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Improve your CSS with the Sass @extend directive

The Sass extend directive can improve your workflow. Nick Walsh explains how to implement the CSS preprocessor component without bloat.

Watching a CSS veteran discover Sass for the first time is always entertaining. Concepts like nesting, variables and mixins seem so natural and, once the syntax is committed to memory, it’s difficult to remember a time before their availability. Relief is the most common emotion: a recognition that the days of manually prefixing and copying hexadecimal values have passed.

Of the core concepts found in the preprocessor @extend stands out for three reasons: it has the highest potential to drastically change your workflow; misuse is dangerous to the health of your stylesheet; and newcomers struggle with it far more than other Sass functionality. Follow the accompanying patterns to start safely utilising @extend.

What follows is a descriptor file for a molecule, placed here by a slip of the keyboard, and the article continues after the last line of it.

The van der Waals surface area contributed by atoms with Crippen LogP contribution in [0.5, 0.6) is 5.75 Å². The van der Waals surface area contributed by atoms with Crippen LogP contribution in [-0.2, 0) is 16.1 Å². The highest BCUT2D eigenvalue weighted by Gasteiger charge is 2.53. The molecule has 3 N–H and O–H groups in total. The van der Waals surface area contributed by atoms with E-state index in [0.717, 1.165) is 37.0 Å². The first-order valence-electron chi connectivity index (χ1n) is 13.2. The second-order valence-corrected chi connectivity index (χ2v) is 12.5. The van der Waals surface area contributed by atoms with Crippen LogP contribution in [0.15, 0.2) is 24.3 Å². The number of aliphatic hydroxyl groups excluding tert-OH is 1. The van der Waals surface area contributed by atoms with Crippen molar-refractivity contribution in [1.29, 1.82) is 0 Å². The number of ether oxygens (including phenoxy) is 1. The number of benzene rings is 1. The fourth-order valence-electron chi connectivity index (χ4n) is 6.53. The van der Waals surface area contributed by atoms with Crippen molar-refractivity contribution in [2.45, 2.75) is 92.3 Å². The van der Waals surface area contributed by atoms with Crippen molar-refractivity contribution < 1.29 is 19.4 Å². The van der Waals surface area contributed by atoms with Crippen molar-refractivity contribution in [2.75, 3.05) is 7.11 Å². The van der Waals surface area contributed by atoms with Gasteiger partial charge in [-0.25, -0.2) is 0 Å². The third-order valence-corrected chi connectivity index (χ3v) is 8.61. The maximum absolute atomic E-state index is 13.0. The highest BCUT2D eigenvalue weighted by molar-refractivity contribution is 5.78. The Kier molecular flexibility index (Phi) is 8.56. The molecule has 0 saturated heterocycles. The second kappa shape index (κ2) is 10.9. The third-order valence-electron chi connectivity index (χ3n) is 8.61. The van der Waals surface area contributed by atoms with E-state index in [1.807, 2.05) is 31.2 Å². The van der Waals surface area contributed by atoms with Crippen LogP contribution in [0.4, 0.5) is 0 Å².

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Use CSS transitions for link effects

Bringing hovers back from the vaults, Jenn Lukas explains how to use CSS3 transitions to create fun link effects and enhance user experience

This article first appeared in issue 239 of .net magazine – the world’s best-selling magazine for web designers and developers.

Steering clear of tacky Flash interactions, page corner flips and the MM_SwapImage hovers of past years, CSS transitions can add nifty and contemporary effects. CSS3 offers a variety of properties to transition. By applying these transitions to links, and changing the link properties on hover, we enhance the way users interact with designs.

If they’re thrown into page design without careful planning, transitions can end up simply distracting users. After all, for most sites, content remains the top priority. However, by adding neat responses to hover and focus (always remember to pair these together for keyboard users) we can introduce just the right amount of surprise and delight when the user initiates the sequence to enhance their experience without CSS tricks getting in the way.

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